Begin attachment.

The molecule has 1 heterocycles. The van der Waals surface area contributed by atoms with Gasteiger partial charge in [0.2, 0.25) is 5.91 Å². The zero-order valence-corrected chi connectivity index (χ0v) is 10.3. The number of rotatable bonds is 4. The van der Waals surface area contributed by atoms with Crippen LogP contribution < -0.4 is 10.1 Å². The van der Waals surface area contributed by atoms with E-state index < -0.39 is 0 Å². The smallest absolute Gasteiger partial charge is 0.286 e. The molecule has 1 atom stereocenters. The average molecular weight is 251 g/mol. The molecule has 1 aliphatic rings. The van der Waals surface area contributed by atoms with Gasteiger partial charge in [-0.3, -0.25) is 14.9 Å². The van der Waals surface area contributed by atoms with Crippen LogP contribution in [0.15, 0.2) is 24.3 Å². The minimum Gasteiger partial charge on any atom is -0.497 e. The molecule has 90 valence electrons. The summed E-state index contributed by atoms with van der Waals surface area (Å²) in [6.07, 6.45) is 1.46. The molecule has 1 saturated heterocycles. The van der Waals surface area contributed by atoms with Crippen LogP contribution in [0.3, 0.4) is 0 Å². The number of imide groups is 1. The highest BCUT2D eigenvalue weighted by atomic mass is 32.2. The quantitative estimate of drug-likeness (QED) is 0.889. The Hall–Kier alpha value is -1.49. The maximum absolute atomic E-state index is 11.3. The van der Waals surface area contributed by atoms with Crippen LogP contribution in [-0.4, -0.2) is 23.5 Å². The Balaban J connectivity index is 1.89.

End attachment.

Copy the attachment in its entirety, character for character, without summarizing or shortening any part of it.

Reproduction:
The molecule has 1 heterocycles. The van der Waals surface area contributed by atoms with Gasteiger partial charge in [0.2, 0.25) is 5.91 Å². The zero-order valence-corrected chi connectivity index (χ0v) is 10.3. The number of rotatable bonds is 4. The van der Waals surface area contributed by atoms with Crippen LogP contribution < -0.4 is 10.1 Å². The van der Waals surface area contributed by atoms with E-state index < -0.39 is 0 Å². The smallest absolute Gasteiger partial charge is 0.286 e. The molecule has 1 atom stereocenters. The average molecular weight is 251 g/mol. The molecule has 1 aliphatic rings. The van der Waals surface area contributed by atoms with Gasteiger partial charge in [-0.3, -0.25) is 14.9 Å². The van der Waals surface area contributed by atoms with Crippen LogP contribution in [0.15, 0.2) is 24.3 Å². The minimum Gasteiger partial charge on any atom is -0.497 e. The molecule has 90 valence electrons. The summed E-state index contributed by atoms with van der Waals surface area (Å²) in [6.07, 6.45) is 1.46. The molecule has 1 saturated heterocycles. The van der Waals surface area contributed by atoms with Crippen LogP contribution in [0.3, 0.4) is 0 Å². The number of imide groups is 1. The highest BCUT2D eigenvalue weighted by atomic mass is 32.2. The quantitative estimate of drug-likeness (QED) is 0.889. The Hall–Kier alpha value is -1.49. The maximum absolute atomic E-state index is 11.3. The van der Waals surface area contributed by atoms with Crippen LogP contribution in [-0.4, -0.2) is 23.5 Å². The Balaban J connectivity index is 1.89.